We met a tractor and she stopped politely and waited for it to pass. A dog that followed us barking was a bit more bothersome, but when it got too close and her ears were right back I turned her to face it and we chased it off. She enjoyed seeing the dog turn tail - she's not a dog fan. My mastiff Astrid accompanied us today, so of course the other dog soon came back and they both had a great romp through the lettuce fields. The lettuce has been harvested and the remains of the crop are waiting for the sheep to raze the field, and the dogs thought it was a perfect place to play. We were very close to home at this point and I let Macarena graze in the verge while I watched their antics. Flamenca was in earshot, and was being noisy, but Macarena didn't take much notice which shows me that - finally - she is just as happy in my company as in the company of her boss mare.
I've taken both of them out to graze in the big fields where I used to school Macarena and where she got freaked by the dirt bikes. Most of the weeds there are inedible but we've found a few acceptable patches, and the good thing about these fields is that they lead right up to the horses' corral, with only an infrequently-transited track between, so I felt confident to leave Macarena loose and hold on to Flamenca. Normally I hold Macarena's lead because I know that Flamenca won't do anything unexpected and I feel confident to leave her loose even when they're grazing beside the track.
Macarena is a fidgety grazer. She likes to move around a lot looking for the best mouthfuls, not like Flamenca who eats like a lawn-mower. Soon she was far away from us, she gave herself a scare and came bombing back towards us for safety. I was pleased to see her reaction - when in doubt, run to mum and the boss mare, they'll make everything ok.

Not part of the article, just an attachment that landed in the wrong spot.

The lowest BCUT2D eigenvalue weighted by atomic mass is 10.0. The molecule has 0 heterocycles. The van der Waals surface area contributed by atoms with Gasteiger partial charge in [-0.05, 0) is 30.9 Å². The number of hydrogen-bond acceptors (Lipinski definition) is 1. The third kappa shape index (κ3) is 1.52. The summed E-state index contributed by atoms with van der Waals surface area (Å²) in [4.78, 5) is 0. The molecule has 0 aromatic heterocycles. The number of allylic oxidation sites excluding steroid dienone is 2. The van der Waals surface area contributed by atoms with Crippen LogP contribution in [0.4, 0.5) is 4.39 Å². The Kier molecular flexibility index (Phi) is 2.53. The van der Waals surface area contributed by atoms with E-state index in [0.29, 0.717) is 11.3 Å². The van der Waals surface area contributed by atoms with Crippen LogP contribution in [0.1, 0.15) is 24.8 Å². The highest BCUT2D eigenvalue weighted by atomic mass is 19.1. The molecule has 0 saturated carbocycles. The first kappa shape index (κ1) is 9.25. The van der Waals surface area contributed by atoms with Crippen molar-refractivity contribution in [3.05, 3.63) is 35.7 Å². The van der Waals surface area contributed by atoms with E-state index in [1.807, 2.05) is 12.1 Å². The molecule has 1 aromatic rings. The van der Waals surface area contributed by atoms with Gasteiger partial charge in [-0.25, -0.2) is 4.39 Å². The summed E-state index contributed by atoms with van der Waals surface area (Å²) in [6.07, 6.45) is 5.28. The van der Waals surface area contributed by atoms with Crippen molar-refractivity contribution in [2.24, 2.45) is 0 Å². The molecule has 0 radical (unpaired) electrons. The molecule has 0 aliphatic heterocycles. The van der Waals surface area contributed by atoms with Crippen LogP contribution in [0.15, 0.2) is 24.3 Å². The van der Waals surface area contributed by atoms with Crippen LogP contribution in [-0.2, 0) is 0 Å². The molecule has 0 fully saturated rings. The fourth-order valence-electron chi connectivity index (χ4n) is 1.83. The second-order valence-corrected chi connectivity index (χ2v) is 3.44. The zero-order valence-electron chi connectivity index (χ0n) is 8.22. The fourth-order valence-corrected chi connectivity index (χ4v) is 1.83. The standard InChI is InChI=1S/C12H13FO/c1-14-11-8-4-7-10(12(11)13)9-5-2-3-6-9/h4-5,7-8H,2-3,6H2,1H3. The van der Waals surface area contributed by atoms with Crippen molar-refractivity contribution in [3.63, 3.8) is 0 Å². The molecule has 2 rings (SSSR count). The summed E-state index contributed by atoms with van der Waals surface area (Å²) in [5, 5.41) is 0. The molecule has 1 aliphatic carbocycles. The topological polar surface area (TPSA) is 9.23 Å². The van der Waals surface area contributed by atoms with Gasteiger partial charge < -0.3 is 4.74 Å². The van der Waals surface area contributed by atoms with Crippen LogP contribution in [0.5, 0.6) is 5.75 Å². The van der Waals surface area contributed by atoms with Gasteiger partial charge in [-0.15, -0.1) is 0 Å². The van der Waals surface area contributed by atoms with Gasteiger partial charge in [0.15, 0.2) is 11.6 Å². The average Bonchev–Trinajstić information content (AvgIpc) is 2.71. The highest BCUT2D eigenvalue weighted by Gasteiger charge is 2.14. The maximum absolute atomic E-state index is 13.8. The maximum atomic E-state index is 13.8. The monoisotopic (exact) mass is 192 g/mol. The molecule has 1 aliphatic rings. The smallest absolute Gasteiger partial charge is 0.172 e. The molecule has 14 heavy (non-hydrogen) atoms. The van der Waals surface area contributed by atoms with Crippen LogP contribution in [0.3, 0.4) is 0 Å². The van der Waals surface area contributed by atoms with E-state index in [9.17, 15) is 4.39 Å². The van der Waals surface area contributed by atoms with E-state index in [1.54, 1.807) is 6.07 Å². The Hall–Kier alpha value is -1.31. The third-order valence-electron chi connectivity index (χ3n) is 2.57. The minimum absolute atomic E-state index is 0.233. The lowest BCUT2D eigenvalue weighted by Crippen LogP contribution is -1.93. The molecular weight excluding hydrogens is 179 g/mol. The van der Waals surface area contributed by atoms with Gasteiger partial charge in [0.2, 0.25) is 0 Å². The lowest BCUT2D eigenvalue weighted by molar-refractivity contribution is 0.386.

On our return journey, she took off a couple of times, cantering for the sheer fun of it (the old lady's so boring and slow lol). Then she waited for us to catch up. The last time she headed off we were close to the corral, she cantered right up to the gate, swung around and headed back our. But instead of coming back into the field she went into the peach plantation that runs alongside the fields. The peach trees are separated by fairly narrow aisles, way too narrow to turn at the canter, and Macarena was going at speed so I wondered what she would do. She either had to calm down enough to stop and turn, or she had to gallop right down to the far end (at least 400m) where she'd be able to turn and come back. Of course, that's what she did. Flamenca and I were arriving at the corral when we heard drumming hooves in the trees and Macarena appeared, still at the gallop, in a different aisle. This time she galloped straight across the track and into the corral where she stopped and gave a tense snort of high excitement and alarm. I was just in time to get Flamenca in and shut the gate before Macarena thought of heading out again for more fun.
The next time I took them out to graze in those fields, I left Macarena loose again but she didn't so much as break into a trot, not even on the way home when a combine harvester passed on the nearby road. I think that gallop left her very relaxed! I believe that every horse needs to be unrestrained in a large area from time to time, to get the itch out of their heels - and half an hour in those fields is the best I can offer her.